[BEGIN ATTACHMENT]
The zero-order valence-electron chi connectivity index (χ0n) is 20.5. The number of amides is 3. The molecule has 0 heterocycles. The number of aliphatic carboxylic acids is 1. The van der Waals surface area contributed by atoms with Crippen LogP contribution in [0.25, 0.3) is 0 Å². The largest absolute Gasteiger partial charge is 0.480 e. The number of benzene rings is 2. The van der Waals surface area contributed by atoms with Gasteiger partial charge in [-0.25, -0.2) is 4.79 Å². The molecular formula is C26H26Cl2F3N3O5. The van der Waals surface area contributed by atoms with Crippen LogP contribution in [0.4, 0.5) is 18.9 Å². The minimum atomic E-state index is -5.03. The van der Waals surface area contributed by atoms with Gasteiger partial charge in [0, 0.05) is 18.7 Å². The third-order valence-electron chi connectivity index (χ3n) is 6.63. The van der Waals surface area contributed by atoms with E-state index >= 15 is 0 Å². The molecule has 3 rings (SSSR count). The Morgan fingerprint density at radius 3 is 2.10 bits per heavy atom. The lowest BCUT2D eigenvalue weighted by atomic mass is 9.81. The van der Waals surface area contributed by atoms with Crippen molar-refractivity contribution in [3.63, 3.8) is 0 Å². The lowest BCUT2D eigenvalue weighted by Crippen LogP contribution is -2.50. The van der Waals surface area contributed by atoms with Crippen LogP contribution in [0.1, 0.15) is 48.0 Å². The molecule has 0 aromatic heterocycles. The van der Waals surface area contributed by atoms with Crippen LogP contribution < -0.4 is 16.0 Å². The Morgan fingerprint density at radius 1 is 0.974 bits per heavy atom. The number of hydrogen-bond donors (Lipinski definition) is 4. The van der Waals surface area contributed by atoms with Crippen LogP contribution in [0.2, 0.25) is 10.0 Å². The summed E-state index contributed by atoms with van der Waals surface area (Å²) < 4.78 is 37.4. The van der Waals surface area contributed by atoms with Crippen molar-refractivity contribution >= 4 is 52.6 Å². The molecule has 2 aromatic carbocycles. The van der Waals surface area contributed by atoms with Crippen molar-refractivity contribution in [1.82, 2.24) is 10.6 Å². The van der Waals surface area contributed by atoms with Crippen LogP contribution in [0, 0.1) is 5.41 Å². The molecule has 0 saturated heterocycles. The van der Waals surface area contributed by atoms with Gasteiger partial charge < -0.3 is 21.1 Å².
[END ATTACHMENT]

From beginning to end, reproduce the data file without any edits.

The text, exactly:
The zero-order valence-electron chi connectivity index (χ0n) is 20.5. The number of amides is 3. The molecule has 0 heterocycles. The number of aliphatic carboxylic acids is 1. The van der Waals surface area contributed by atoms with Crippen LogP contribution in [0.25, 0.3) is 0 Å². The largest absolute Gasteiger partial charge is 0.480 e. The number of benzene rings is 2. The van der Waals surface area contributed by atoms with Gasteiger partial charge in [-0.25, -0.2) is 4.79 Å². The molecular formula is C26H26Cl2F3N3O5. The van der Waals surface area contributed by atoms with Crippen LogP contribution in [0.4, 0.5) is 18.9 Å². The minimum atomic E-state index is -5.03. The van der Waals surface area contributed by atoms with Gasteiger partial charge in [0, 0.05) is 18.7 Å². The third-order valence-electron chi connectivity index (χ3n) is 6.63. The van der Waals surface area contributed by atoms with E-state index >= 15 is 0 Å². The molecule has 3 rings (SSSR count). The Morgan fingerprint density at radius 3 is 2.10 bits per heavy atom. The lowest BCUT2D eigenvalue weighted by atomic mass is 9.81. The van der Waals surface area contributed by atoms with Crippen molar-refractivity contribution in [3.63, 3.8) is 0 Å². The lowest BCUT2D eigenvalue weighted by Crippen LogP contribution is -2.50. The van der Waals surface area contributed by atoms with Crippen LogP contribution in [0.1, 0.15) is 48.0 Å². The molecule has 0 aromatic heterocycles. The van der Waals surface area contributed by atoms with Crippen LogP contribution < -0.4 is 16.0 Å². The Morgan fingerprint density at radius 1 is 0.974 bits per heavy atom. The number of hydrogen-bond donors (Lipinski definition) is 4. The van der Waals surface area contributed by atoms with Crippen LogP contribution in [0.2, 0.25) is 10.0 Å². The summed E-state index contributed by atoms with van der Waals surface area (Å²) < 4.78 is 37.4. The van der Waals surface area contributed by atoms with Crippen molar-refractivity contribution >= 4 is 52.6 Å². The molecule has 2 aromatic carbocycles. The van der Waals surface area contributed by atoms with Crippen molar-refractivity contribution in [1.82, 2.24) is 10.6 Å². The van der Waals surface area contributed by atoms with Crippen LogP contribution in [0, 0.1) is 5.41 Å². The molecule has 0 saturated heterocycles. The van der Waals surface area contributed by atoms with Gasteiger partial charge < -0.3 is 21.1 Å².